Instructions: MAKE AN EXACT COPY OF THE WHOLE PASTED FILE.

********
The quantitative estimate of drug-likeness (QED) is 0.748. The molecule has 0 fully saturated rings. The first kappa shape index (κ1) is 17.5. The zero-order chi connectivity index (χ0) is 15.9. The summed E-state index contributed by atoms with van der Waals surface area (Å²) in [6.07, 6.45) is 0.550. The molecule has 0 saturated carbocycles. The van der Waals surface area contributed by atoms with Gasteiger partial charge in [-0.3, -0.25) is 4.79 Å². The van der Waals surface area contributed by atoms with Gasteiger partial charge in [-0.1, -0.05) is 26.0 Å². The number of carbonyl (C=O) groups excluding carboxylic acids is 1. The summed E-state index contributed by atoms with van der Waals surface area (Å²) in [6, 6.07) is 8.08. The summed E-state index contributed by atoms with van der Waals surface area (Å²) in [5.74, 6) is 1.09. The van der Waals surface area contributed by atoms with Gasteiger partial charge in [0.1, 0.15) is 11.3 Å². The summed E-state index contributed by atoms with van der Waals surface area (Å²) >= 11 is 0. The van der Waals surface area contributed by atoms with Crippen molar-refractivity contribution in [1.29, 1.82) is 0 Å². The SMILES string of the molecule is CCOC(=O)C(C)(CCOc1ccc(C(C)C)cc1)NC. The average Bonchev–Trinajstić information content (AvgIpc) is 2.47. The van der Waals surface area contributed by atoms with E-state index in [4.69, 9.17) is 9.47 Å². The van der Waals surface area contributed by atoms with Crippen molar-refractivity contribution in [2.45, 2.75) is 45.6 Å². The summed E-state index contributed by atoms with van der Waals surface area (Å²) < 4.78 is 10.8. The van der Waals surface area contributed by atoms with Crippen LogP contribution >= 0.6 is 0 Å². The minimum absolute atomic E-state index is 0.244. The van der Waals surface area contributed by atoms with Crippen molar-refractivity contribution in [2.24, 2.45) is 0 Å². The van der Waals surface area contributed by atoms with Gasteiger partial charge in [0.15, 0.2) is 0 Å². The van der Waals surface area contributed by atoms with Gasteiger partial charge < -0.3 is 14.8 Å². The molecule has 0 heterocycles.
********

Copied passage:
The quantitative estimate of drug-likeness (QED) is 0.748. The molecule has 0 fully saturated rings. The first kappa shape index (κ1) is 17.5. The zero-order chi connectivity index (χ0) is 15.9. The summed E-state index contributed by atoms with van der Waals surface area (Å²) in [6.07, 6.45) is 0.550. The molecule has 0 saturated carbocycles. The van der Waals surface area contributed by atoms with Gasteiger partial charge in [-0.3, -0.25) is 4.79 Å². The van der Waals surface area contributed by atoms with Gasteiger partial charge in [-0.1, -0.05) is 26.0 Å². The number of carbonyl (C=O) groups excluding carboxylic acids is 1. The summed E-state index contributed by atoms with van der Waals surface area (Å²) in [6, 6.07) is 8.08. The summed E-state index contributed by atoms with van der Waals surface area (Å²) in [5.74, 6) is 1.09. The van der Waals surface area contributed by atoms with Gasteiger partial charge in [0.1, 0.15) is 11.3 Å². The summed E-state index contributed by atoms with van der Waals surface area (Å²) >= 11 is 0. The van der Waals surface area contributed by atoms with Crippen molar-refractivity contribution in [1.29, 1.82) is 0 Å². The SMILES string of the molecule is CCOC(=O)C(C)(CCOc1ccc(C(C)C)cc1)NC. The average Bonchev–Trinajstić information content (AvgIpc) is 2.47. The van der Waals surface area contributed by atoms with E-state index in [4.69, 9.17) is 9.47 Å². The van der Waals surface area contributed by atoms with Crippen molar-refractivity contribution in [2.45, 2.75) is 45.6 Å². The summed E-state index contributed by atoms with van der Waals surface area (Å²) < 4.78 is 10.8. The van der Waals surface area contributed by atoms with Crippen LogP contribution >= 0.6 is 0 Å². The minimum absolute atomic E-state index is 0.244. The van der Waals surface area contributed by atoms with Crippen molar-refractivity contribution in [2.24, 2.45) is 0 Å². The van der Waals surface area contributed by atoms with Gasteiger partial charge in [0.15, 0.2) is 0 Å². The van der Waals surface area contributed by atoms with Gasteiger partial charge < -0.3 is 14.8 Å². The molecule has 0 heterocycles.